We believe that decentralisation is the key to ending violence in Afghanistan. The real cause of Afghanistan’s crisis and the threat of collapse comes from a centralised government and not from devolution of powers. Anyone who criticises or challenges the power of the highly centralised government in Kabul is stereotyped as a “warlord”. The election of provincial governors by a direct vote rather than by presidential nomination cannot lead to the creation of warlords. It is not giving the people the right to elect their government which gives rise to war-lordism.
The government claims that if there is decentralisation and autonomy is given to the provinces, then foreign powers can “buy” the governors. Can the foreign powers buy all the provincial governors but not the single individual who rules from Kabul?
Bhushan: How do you hope to achieve decentralisation under the present Constitution? Would it not have to be changed?Zaki: The process of decentralisation is no doubt complicated. There will have to be a Loya Zirga and the issue will go to Parliament. It is the Parliament, therefore, which will take the ultimate decision. However, if you look at the past elections, you would find that the majority is for decentralisation. In the second presidential elections, Dr Abdullah Abdullah got 32 per cent of the votes on a platform of direct election of provincial governors. When some of us decided to help Hamid Karzai we got an undertaking from him for decentralisation. If you take the two votes together, you will find that a majority of the Afghan people want decentralisation.
Bhushan: What kind of role would you like India and Pakistan to play to help Afghanistan become secure and stable?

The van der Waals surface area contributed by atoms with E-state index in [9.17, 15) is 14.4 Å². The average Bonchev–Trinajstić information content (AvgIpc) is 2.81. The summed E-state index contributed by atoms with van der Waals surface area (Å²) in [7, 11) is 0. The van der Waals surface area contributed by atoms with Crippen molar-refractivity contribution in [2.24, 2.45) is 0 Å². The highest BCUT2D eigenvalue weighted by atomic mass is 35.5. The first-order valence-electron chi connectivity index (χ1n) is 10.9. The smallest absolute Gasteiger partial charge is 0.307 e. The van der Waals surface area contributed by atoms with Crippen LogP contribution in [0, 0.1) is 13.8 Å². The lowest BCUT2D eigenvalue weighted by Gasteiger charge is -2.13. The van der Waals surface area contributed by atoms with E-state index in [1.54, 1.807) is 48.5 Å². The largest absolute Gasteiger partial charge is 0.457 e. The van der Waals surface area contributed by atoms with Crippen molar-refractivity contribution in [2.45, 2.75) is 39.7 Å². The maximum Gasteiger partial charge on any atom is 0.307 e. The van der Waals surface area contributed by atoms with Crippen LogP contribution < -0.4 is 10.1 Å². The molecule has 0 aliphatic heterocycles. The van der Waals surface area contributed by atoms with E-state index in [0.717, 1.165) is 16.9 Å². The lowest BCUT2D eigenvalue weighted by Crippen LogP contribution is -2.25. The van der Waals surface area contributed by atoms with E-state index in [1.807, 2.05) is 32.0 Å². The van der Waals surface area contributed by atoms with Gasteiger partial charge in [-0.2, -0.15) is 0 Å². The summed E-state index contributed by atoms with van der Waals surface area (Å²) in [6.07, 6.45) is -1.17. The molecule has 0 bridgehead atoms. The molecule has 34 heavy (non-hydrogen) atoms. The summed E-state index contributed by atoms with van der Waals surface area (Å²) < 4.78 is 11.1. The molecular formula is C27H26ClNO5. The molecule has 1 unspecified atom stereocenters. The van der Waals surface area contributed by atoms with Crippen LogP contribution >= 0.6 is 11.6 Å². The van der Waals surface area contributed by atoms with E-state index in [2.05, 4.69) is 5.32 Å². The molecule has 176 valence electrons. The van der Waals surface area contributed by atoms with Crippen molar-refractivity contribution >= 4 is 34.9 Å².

Zaki: We know that India and Pakistan have problems. We also know that they have a common enemy – extremism and terrorism. In this region, extremism and terrorism have an Islamic character and Pakistan is not immune to it. The ideal scenario will be that India and Pakistan keep their differences on other issues aside and cooperate in Afghanistan.
So, if you ask me whether I believe in this scenario, I would say that it would be a miracle if it came about. It is not likely because of Pakistan. While India is highly interested in a stable Afghanistan after 2014 and has come up with a broad package of offers for economic and political support, Pakistan’s body language does not suggest that it wants to abandon its strategic asset, the Taliban.
Bhushan: Do you see a role for China in Afghanistan in the post-2014 scenario?
Zaki: China can indeed play a constructive role. China has tremendous influence on Pakistan and it can help keep Pakistan in check. It can persuade Pakistan not to use the Taliban as an instrument of its foreign policy.